I learned an incredible amount from coordinating The Somerville Maple Syrup Project, but in the end, too many of the lessons were about testing my limits and endurance. This year, however, I was thrilled to be in Vermont and be able to bring a short and sweet week of Maple Madness to my after school students.
What I learned?: Any group of kids with access to sugar maples can participate in fun sugaring activities without requiring any money or superhero feats from the adults coordinating the program. If you work with a group of young students, I strongly encourage you to build in maple programming next March! Here’s what to consider:
Materials: Taps, hooks, buckets, and covers (about 4 each); cordless drill with a 7/16″ bit, hammer, measuring tape, and several food grade 5 gallon buckets. In Vermont, many sugar makers have upgraded to smaller taps or tubing, rather than the older buckets and taps. Make friends with local sugar makers and your cafeteria director! A chat with your local maple producers association or neighbors and friends who tap trees may reward you with valuable tips and information. What random supplies do they have laying around? Cafeteria directors usually get some foods in 5 gallon buckets. They also have large stoves with hoods and broiler pans, which will come in handy in the boiling phase.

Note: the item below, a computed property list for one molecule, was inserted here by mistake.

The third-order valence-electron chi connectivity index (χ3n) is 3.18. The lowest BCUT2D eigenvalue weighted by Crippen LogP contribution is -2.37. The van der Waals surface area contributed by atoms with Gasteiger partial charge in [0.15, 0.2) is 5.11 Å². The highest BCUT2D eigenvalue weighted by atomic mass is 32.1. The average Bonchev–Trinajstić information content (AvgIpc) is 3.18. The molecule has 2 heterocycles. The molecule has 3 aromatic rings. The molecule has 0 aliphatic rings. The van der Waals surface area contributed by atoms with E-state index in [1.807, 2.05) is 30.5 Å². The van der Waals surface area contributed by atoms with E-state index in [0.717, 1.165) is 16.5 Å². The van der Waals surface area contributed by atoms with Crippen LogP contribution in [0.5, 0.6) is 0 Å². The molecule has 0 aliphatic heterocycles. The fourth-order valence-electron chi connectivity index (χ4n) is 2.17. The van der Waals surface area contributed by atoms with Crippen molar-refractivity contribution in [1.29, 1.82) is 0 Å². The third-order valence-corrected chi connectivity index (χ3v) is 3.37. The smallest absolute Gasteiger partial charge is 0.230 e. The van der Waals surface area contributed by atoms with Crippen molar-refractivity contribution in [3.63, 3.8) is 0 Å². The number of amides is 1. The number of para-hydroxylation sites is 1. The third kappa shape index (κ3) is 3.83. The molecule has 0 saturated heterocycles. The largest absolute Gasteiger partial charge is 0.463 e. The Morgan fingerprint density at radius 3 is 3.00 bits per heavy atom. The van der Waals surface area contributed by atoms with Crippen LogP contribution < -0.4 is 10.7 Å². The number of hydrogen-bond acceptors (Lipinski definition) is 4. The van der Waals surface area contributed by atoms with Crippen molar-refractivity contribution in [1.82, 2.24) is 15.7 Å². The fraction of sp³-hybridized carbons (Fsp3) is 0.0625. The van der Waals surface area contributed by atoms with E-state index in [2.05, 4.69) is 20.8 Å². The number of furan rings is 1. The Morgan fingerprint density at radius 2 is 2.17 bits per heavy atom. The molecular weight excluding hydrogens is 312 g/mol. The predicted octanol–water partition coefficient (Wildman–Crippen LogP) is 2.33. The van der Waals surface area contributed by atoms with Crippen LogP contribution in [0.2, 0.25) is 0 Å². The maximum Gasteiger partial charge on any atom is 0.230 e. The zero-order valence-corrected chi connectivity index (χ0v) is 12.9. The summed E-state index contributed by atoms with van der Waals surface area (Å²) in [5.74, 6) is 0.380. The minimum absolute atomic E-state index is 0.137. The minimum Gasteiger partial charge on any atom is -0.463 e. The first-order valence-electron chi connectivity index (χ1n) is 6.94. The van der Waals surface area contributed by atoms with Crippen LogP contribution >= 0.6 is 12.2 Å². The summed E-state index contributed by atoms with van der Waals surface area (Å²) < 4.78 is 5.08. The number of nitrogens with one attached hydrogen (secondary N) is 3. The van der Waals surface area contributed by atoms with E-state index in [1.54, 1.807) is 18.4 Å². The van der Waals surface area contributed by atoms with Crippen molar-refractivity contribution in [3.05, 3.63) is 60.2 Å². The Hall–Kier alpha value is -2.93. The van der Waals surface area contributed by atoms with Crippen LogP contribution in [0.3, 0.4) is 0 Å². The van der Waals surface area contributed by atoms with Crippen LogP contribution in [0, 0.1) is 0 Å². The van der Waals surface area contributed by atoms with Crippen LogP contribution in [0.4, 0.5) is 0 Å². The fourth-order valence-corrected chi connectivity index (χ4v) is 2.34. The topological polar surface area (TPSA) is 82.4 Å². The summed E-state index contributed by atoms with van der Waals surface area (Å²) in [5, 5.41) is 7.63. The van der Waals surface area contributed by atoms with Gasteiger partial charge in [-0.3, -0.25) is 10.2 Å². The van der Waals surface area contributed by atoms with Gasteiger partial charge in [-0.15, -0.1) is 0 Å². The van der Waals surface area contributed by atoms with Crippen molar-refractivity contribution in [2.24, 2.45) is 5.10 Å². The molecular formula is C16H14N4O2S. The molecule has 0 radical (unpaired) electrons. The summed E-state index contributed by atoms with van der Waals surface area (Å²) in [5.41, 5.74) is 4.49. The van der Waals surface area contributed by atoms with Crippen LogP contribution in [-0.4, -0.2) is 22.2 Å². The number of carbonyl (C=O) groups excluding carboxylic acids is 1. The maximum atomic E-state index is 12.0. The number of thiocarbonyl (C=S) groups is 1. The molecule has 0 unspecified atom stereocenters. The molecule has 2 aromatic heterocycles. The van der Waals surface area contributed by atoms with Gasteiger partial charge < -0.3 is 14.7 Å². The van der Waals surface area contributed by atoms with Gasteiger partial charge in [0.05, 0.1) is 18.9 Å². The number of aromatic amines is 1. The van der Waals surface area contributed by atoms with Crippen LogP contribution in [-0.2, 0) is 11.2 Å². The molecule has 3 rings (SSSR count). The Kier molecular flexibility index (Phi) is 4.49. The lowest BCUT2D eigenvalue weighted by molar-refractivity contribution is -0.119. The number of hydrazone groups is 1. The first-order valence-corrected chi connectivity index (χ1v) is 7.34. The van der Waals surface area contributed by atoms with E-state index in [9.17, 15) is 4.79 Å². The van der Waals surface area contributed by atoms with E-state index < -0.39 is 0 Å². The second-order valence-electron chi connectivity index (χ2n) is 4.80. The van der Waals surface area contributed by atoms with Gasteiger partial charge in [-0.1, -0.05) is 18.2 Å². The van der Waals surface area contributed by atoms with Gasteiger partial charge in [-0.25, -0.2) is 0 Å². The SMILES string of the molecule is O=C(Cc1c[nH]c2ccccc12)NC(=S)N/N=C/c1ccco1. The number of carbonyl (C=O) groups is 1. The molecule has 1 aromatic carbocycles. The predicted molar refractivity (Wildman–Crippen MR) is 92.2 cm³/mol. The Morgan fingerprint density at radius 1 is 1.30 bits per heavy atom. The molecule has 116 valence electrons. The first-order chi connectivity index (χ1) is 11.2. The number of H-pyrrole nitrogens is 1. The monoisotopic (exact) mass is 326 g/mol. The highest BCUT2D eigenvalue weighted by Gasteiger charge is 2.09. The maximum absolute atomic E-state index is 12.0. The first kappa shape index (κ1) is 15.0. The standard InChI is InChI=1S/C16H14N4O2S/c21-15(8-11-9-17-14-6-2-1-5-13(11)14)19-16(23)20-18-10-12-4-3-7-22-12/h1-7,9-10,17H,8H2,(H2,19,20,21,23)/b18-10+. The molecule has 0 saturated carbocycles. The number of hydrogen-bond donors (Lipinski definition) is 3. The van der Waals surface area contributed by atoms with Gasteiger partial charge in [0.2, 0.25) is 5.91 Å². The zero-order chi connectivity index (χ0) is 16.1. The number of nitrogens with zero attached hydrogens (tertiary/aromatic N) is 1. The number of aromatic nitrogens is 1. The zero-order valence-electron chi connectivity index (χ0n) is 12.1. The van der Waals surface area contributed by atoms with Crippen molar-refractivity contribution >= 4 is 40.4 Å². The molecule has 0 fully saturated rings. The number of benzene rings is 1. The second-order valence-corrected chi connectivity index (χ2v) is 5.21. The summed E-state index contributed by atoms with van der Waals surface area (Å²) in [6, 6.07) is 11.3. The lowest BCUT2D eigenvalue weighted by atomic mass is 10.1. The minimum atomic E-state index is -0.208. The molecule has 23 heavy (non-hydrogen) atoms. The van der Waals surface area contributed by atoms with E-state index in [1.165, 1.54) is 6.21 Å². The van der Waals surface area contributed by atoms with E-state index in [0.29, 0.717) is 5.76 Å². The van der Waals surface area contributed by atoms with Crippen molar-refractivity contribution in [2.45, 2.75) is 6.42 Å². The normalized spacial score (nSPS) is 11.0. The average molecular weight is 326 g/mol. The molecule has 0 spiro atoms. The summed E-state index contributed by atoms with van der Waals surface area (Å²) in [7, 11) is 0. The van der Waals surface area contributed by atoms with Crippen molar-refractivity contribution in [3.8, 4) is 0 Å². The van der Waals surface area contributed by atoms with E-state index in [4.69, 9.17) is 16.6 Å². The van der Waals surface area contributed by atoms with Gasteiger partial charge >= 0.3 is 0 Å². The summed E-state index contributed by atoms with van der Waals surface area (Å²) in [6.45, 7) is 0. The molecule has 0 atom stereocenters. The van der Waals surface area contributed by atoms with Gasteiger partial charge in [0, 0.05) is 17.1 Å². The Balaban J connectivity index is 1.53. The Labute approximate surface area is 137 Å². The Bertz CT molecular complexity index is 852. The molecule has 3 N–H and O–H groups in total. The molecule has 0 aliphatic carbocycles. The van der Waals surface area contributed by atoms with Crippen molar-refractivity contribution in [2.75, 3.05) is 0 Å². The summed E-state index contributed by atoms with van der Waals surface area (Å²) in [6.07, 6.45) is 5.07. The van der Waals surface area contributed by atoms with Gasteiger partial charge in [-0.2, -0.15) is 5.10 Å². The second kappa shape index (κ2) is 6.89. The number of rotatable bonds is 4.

Boiling: With permission from your cafeteria staff, boil sap exposing the most surface area possible. We boiled in pans on the stove top, with the hood fan on to pull steam up and away. In 2.5 hours, we’d reduced 5 gallons to 5 cups! Our final product was very sweet and mapley. If we’d reduced it further to 2.5 cups, we’d have official maple syrup.
Tasting! and Learning Extensions: We did a group taste test of sap (I brought some to a quick boil to sanitize it), carbonated sap (made with a Soda Stream Machine), and our final boiled almost-syrup product. We then generated “description words” (or adjectives) that described the smell, taste, feel, and look of sap vs. syrup. We’ll use these words to write poems for our next After School Newsletter!
Refer to my Maple Syruping with Kids blog entry to get ideas for games, activities, and curriculum connections. In the end, we had way more sap than we could drink or boil, leaving plenty to play with. Check out different experimental recipes from my Cooking with Maple Sap post.